This has been a FIFA World Cup™ of firsts: the first on African soil, the first won by Spain and also the first to be assessed second-by-second using the Castrol Index. This innovative system has utilised advanced technology to objectively analyse and evaluate every single player movement, and tonight it crowned its very own FIFA World Cup king.
Its verdict? That Sergio Ramos, Spain’s daring and energetic right-back, has been the most influential and effective player on show over the past month. The Real Madrid star, an ever-present in the top 20 since the second round of group matches, went into the Final in pole position and retained his place in style. Indeed, Ramos emerged as the Castrol Performance Analysts’ man of the match, pipping team-mates Joan Capdevila, Iker Casillas and Andres Iniesta with a score of 9.64 that reflected his efforts at both ends of the field.
A couple of efforts on Maarten Stekelenburg’s goal reminded everyone of his attacking capabilities, but it is at the back – where the world and European champions restricted the Netherlands to precious few opportunities – that the Spain No15 and his team-mates once again excelled. Indeed, with Vicente Del Bosque’s side having conquered the world on the back of four straight clean sheets during the knockout stage, and just two goals conceded overall, it is no wonder that Ramos’s main challenge for the Index title came from his own defensive colleagues.
Sneijder the midfield masterLa Roja, who scored just eight goals en route to the title – the fewest of any world champions in history – were heavily indebted to a back four in which Joan Capdevila, Carles Puyol and Gerard Pique also excelled. In fact, only Philipp Lahm prevented this Spanish quartet taking places one, two, three and four in the Index, with Pique the man to drop into fifth due to his comparative lack of attacking involvement.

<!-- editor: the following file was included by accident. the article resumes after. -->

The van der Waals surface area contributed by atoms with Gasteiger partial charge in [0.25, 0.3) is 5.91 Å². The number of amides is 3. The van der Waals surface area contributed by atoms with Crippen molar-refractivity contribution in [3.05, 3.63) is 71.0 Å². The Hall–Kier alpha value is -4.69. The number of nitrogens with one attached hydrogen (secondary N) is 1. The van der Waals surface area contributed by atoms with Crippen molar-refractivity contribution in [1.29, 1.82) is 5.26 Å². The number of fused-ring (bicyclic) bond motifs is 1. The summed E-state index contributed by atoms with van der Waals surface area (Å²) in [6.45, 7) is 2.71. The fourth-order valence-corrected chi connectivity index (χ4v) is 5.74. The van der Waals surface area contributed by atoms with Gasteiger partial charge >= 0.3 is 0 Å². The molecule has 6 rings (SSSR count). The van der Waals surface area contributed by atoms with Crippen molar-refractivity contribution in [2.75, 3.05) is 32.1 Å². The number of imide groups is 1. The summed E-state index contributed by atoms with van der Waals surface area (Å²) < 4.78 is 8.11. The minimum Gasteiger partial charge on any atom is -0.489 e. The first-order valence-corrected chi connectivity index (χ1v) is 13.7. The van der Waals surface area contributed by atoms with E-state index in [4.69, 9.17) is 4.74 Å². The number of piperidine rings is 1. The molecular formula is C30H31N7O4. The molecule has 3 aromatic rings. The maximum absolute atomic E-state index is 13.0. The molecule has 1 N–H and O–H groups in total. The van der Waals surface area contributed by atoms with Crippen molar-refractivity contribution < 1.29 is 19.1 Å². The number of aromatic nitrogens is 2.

With David Villa – who leaves South Africa ranked by Castrol as the tournament’s leading striker - also recognised for his early heroics, Spain had kicked off at Soccer City with five players in the Castrol Index top ten to the Netherlands’ one. However, that sole Dutch representative, Wesley Sneijder, cemented his position with another stylish showing in the Final. Once again, the Inter Milan star was adjudged to be the Oranje’s top performer, and heads for home with the consolation of knowing that Castrol’s analysis has deemed him to be the tournament’s top midfielder.
Of course, the Final wasn’t the only match to influence the concluding Castrol Index of South Africa 2010. There was, after all, the small matter of that thrilling play-off for third place between Germany and Uruguay, a match that involved a clutch of potential contenders. Conspicuous by their absence, however, were two of the Index’s erstwhile leading lights: Philipp Lahm, the list’s one time leader, and Manuel Neuer, its top goalkeeper.
Nevertheless, while Lahm’s illness-enforced absence denied him the opportunity to return to the summit, he remained Germany’s highest-ranked player at fourth, while Neuer retained his pre-eminent position at the top of the goalkeeping list despite a late challenge from Casillas. The German duo were even able to gain ground in the Index as they ended the tournament with a superior average score to some of those involved in the last two fixtures.
Suarez outshines ForlanAlthough an impressive showing in the third-place play-off was naturally not weighted as highly as a starring role in the Final, others also climbed, with adidas Golden Boot and Golden Ball winners Thomas Muller and Diego Forlan making major gains to enter the top ten and top 50 respectively.
Forlan would have considerably higher but for a poor pass completion rate, with the Uruguay star ranking 61st out of 71 forwards who attempted more than 50 passes. Attacking colleague Luis Suarez ultimately outranked him with an eighth-place finish, while credit should also go to Ghana’s John Pantsil and Paulo da Silva of Paraguay, both of whom finished in the top 20 despite exiting at the quarter-final stage.
There could only be one winner, however, and it was Ramos who took the inaugural honours, completing a fairy tale couple of years for both him and his trophy-laden team.